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New bank cards still being issued after TM data breach

Ticketmaster’s UK customers are continuing to have new bank cards issued following last year’s data breach.

The breach affected up to 40,000 Ticketmaster customers who had bought tickets online between February and June 2018. The hackers obtained names, addresses, email, telephone numbers and payment details.

Lloyds Bank, Halifax and Bank of Scotland are among the institutions that have already dispatched new cards over fears personal details and payment information has been compromised.

However, banks such as NatWest are only now sending customers new cards – more than seven months after the discovery of the breach.

While the delay in receiving a new card is worrying for some customers, Ticketmaster UK told TheTicketingBusiness.com that there have been no further breaches since last summer.

GDPR to be tested

The data breach is one of the most high-profile of recent years and certainly since new data laws were implemented in May 2018.

Legal firm Hayes Connor said that the Ticketmaster data breach could be a major test to check if much-heralded new data legislation across the UK and European Union will actually hold companies to account.

The breach actually spans two different UK data protection acts: The Data Protection Act (DPA) 1998 and the Data Protection Act (DPA) 2018 (the UK’s version of the GDPR).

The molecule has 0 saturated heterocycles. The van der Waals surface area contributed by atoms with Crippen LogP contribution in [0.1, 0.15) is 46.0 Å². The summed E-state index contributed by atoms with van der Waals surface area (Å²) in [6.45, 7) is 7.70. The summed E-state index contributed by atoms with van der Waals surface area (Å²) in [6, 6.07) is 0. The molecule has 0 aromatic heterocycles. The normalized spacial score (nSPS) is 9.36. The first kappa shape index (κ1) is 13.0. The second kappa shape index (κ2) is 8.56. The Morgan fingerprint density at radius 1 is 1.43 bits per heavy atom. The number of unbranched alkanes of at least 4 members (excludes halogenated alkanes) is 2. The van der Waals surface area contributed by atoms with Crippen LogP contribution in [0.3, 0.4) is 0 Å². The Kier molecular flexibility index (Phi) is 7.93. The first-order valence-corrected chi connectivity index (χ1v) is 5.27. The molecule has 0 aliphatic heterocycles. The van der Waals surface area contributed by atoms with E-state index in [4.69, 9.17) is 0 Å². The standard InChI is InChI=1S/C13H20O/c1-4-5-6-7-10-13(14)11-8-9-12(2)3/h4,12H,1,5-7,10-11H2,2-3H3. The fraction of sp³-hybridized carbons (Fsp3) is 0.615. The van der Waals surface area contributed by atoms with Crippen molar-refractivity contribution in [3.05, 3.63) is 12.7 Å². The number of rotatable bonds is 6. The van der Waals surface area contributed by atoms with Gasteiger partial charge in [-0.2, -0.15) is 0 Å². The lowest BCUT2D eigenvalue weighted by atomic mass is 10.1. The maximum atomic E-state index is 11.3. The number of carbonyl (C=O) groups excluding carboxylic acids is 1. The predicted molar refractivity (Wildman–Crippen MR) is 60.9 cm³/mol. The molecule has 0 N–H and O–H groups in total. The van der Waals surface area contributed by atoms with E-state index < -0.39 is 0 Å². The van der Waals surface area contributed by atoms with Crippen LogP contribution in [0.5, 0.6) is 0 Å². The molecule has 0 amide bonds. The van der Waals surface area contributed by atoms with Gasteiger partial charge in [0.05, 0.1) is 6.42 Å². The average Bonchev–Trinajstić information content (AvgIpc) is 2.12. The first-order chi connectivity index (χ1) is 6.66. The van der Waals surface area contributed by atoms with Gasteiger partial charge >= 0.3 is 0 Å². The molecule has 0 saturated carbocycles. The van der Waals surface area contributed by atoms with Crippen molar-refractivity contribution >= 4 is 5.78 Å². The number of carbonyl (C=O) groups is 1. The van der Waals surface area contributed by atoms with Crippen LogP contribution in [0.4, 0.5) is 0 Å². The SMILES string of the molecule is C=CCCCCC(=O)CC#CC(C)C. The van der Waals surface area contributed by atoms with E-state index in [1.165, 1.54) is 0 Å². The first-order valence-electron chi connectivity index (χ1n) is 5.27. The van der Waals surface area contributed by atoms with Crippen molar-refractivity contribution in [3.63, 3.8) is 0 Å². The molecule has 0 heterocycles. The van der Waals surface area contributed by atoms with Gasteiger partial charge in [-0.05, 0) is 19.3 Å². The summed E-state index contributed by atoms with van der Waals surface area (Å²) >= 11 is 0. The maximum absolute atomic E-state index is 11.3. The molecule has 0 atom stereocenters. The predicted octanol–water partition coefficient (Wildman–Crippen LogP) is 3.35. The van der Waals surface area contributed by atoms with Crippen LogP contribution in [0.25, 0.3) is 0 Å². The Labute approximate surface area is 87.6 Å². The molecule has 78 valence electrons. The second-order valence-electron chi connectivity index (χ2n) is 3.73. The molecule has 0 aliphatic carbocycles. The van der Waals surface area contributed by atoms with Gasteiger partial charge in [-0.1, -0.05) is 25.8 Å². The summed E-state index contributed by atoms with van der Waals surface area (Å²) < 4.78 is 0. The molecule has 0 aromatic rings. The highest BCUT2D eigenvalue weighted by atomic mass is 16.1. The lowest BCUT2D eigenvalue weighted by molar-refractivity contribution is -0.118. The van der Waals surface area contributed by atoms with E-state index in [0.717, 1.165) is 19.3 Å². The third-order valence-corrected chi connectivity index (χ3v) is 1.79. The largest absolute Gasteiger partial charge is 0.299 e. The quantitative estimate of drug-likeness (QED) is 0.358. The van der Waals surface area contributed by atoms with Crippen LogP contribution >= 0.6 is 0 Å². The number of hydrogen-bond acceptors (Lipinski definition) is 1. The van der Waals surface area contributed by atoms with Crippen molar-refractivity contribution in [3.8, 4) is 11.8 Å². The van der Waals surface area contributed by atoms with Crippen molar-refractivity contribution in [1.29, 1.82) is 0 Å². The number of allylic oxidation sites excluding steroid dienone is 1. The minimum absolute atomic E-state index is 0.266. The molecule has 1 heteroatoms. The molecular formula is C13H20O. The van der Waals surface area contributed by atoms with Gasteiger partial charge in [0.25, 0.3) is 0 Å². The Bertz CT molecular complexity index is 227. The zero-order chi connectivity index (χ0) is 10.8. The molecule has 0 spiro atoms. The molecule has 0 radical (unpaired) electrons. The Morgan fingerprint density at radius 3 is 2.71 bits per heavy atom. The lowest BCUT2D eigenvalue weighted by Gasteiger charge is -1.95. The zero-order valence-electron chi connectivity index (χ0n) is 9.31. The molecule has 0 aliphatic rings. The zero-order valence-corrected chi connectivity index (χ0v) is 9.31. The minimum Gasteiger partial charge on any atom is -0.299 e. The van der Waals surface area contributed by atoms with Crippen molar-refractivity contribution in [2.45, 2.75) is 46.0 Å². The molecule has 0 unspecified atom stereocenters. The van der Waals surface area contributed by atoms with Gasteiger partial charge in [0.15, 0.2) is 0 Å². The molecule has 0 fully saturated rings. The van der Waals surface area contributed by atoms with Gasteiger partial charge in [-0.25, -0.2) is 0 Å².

The two acts have significantly different level of fines, with the first up to a maximum of £500,000, and the second up to £17m or 4 per cent of an organisation’s annual turnover.

Hayes Connor said that the breach could be judged under both acts, or that the entire data protection failure could be treated as a breach under GDPR as it kept happening after the new laws came into force last May. 

The firm said: “If GDPR is used, the Ticketmaster data breach case will be considered a test case that is likely to set the tone for action to be taken by the Information Commissioners Office (ICO) in future breaches.

“The only way for you to hold Ticketmaster to account is to make a data breach compensation claim.”


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